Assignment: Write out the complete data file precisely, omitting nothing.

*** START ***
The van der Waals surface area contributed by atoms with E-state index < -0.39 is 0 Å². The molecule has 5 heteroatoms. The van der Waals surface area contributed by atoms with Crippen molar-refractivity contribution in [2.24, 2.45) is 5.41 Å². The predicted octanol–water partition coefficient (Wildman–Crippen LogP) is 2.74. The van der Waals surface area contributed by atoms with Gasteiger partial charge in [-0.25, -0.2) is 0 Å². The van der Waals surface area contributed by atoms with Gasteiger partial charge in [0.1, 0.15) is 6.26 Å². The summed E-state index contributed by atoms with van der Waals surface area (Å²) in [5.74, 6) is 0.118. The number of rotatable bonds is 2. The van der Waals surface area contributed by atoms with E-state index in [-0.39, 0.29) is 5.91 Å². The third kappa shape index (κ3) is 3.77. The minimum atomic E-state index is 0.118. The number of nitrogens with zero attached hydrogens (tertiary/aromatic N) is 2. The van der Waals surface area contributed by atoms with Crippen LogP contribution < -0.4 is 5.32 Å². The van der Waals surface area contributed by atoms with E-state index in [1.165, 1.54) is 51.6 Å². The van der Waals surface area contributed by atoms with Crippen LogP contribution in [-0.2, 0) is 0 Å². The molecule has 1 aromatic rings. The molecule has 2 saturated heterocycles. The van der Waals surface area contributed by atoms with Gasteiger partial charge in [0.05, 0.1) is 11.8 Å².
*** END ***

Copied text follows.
The van der Waals surface area contributed by atoms with E-state index < -0.39 is 0 Å². The molecule has 5 heteroatoms. The van der Waals surface area contributed by atoms with Crippen molar-refractivity contribution in [2.24, 2.45) is 5.41 Å². The predicted octanol–water partition coefficient (Wildman–Crippen LogP) is 2.74. The van der Waals surface area contributed by atoms with Gasteiger partial charge in [-0.25, -0.2) is 0 Å². The van der Waals surface area contributed by atoms with Gasteiger partial charge in [0.1, 0.15) is 6.26 Å². The summed E-state index contributed by atoms with van der Waals surface area (Å²) in [5.74, 6) is 0.118. The number of rotatable bonds is 2. The van der Waals surface area contributed by atoms with E-state index in [-0.39, 0.29) is 5.91 Å². The third kappa shape index (κ3) is 3.77. The minimum atomic E-state index is 0.118. The number of nitrogens with zero attached hydrogens (tertiary/aromatic N) is 2. The van der Waals surface area contributed by atoms with Crippen LogP contribution < -0.4 is 5.32 Å². The van der Waals surface area contributed by atoms with E-state index in [1.165, 1.54) is 51.6 Å². The van der Waals surface area contributed by atoms with Crippen LogP contribution in [-0.2, 0) is 0 Å². The molecule has 1 aromatic rings. The molecule has 2 saturated heterocycles. The van der Waals surface area contributed by atoms with Gasteiger partial charge in [0.05, 0.1) is 11.8 Å².